The city of Elkhart can add residents of Valley View Hills subdivision to the list of commercial customers outside of the city who are upset with the new compact fee
More than 120 people turned out for a meeting at Lutheran Church of the Redeemer south of the city limits Tuesday to learn what can be done about the city’s request that they sign compact fees in exchange for continued sewer service.
Many of the residents are on the old “three times rate,” meaning they pay three times the city rate since they live outside of the city limits.
The residential compact sought by the city would include a $50 fee plus a charge based on usage. While the total might be close to what some neighbors pay right now, the sticking point for many involves a provision in the agreement that leaves residents open to the possibility of being annexed into the city without a chance to oppose it.
The meeting was organized by Jon Nelson, Steve Fader and Krista Lee and were joined by David Henke an Elkhart City Council member who has served as an unofficial liaison with the subdivision in the group’s battle with the city over the topic of sewer fees.
Nobody from the city administration attended the meeting despite an invitation, according to Fader.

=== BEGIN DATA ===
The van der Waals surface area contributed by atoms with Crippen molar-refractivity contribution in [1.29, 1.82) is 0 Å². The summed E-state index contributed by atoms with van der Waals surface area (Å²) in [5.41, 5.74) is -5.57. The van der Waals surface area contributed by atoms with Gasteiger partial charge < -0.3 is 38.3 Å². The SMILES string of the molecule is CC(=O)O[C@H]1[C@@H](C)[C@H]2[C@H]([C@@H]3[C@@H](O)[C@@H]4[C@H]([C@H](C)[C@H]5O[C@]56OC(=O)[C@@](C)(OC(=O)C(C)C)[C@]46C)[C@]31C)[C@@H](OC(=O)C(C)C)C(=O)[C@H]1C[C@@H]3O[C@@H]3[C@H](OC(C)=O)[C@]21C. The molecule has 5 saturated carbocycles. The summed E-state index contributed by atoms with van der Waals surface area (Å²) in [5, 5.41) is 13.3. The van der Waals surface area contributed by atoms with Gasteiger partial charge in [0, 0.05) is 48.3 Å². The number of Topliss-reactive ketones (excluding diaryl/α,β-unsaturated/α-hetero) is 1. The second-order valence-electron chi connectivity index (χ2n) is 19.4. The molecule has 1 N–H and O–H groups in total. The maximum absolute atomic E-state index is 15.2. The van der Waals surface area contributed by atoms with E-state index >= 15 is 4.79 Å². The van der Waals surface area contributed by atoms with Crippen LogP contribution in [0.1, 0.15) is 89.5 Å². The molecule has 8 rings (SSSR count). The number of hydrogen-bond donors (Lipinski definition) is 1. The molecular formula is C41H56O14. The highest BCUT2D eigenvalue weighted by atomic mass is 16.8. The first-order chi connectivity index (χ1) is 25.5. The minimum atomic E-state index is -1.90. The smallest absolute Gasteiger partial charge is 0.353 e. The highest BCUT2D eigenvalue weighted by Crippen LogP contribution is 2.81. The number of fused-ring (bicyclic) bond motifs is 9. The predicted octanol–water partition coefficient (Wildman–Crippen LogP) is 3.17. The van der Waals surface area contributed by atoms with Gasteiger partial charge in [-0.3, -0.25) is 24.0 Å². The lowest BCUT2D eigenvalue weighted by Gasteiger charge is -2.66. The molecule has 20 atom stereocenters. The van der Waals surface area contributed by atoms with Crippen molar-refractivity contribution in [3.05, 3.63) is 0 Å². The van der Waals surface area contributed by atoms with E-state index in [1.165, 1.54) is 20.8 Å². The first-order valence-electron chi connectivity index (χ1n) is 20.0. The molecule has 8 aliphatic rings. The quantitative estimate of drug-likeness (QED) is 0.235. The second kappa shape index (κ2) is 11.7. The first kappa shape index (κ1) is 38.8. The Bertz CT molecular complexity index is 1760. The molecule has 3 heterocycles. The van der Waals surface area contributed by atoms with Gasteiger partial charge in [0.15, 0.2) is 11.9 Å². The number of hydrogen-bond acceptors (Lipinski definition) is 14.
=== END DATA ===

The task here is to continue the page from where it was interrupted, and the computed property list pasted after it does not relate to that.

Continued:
Residents had been asked to sign the agreement by Jan. 1, but some are upset with the lack of details offered by the city and the tone of the letter urging them to sign.
Henke apologized on behalf of the city for the tone of the letter and suggested people convey their concerns at the next city council meeting.
By the end of the meeting, organizers were urging the crowd to attend the Feb. 4 city council meeting. Lisa McKee who lives in the subdivision with one of her four children and her husband, agreed and told the crowd:
“We got a huge crowd here tonight. Why not get that same crowd and go to the city meeting. I’m going to go.”
City officials have also heard complaints from numerous commercial customers outside of the city who are being asked to sign a different compact fee that, in some cases, will lead to a 500 percent hike in sewer fees.
Look for a more in-depth story on this topic in Thursday’s edition of The Truth.